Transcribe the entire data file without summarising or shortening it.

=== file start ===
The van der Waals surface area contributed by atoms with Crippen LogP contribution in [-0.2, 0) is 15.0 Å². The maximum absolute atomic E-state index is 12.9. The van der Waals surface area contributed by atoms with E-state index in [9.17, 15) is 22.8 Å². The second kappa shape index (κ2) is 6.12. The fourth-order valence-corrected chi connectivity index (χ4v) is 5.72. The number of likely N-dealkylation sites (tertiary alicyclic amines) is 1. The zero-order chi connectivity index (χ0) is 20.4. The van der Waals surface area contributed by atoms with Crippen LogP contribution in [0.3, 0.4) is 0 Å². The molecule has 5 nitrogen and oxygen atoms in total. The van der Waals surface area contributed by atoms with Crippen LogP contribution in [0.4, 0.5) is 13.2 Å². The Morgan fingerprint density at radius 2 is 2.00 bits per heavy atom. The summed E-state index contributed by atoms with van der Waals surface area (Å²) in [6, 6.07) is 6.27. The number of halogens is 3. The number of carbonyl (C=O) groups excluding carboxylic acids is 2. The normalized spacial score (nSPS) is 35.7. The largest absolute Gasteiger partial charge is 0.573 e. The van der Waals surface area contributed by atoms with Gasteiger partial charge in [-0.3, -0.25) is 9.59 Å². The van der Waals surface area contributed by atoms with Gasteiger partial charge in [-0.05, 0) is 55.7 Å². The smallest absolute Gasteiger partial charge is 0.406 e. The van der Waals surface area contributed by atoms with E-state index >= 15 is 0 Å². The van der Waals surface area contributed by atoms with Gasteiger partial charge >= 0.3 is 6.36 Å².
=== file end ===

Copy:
The van der Waals surface area contributed by atoms with Crippen LogP contribution in [-0.2, 0) is 15.0 Å². The maximum absolute atomic E-state index is 12.9. The van der Waals surface area contributed by atoms with E-state index in [9.17, 15) is 22.8 Å². The second kappa shape index (κ2) is 6.12. The fourth-order valence-corrected chi connectivity index (χ4v) is 5.72. The number of likely N-dealkylation sites (tertiary alicyclic amines) is 1. The zero-order chi connectivity index (χ0) is 20.4. The van der Waals surface area contributed by atoms with Crippen LogP contribution in [0.3, 0.4) is 0 Å². The molecule has 5 nitrogen and oxygen atoms in total. The van der Waals surface area contributed by atoms with Crippen LogP contribution in [0.4, 0.5) is 13.2 Å². The Morgan fingerprint density at radius 2 is 2.00 bits per heavy atom. The summed E-state index contributed by atoms with van der Waals surface area (Å²) in [6, 6.07) is 6.27. The number of halogens is 3. The number of carbonyl (C=O) groups excluding carboxylic acids is 2. The normalized spacial score (nSPS) is 35.7. The largest absolute Gasteiger partial charge is 0.573 e. The van der Waals surface area contributed by atoms with Gasteiger partial charge in [-0.3, -0.25) is 9.59 Å². The van der Waals surface area contributed by atoms with Gasteiger partial charge in [-0.05, 0) is 55.7 Å². The smallest absolute Gasteiger partial charge is 0.406 e. The van der Waals surface area contributed by atoms with E-state index >= 15 is 0 Å². The van der Waals surface area contributed by atoms with Gasteiger partial charge >= 0.3 is 6.36 Å².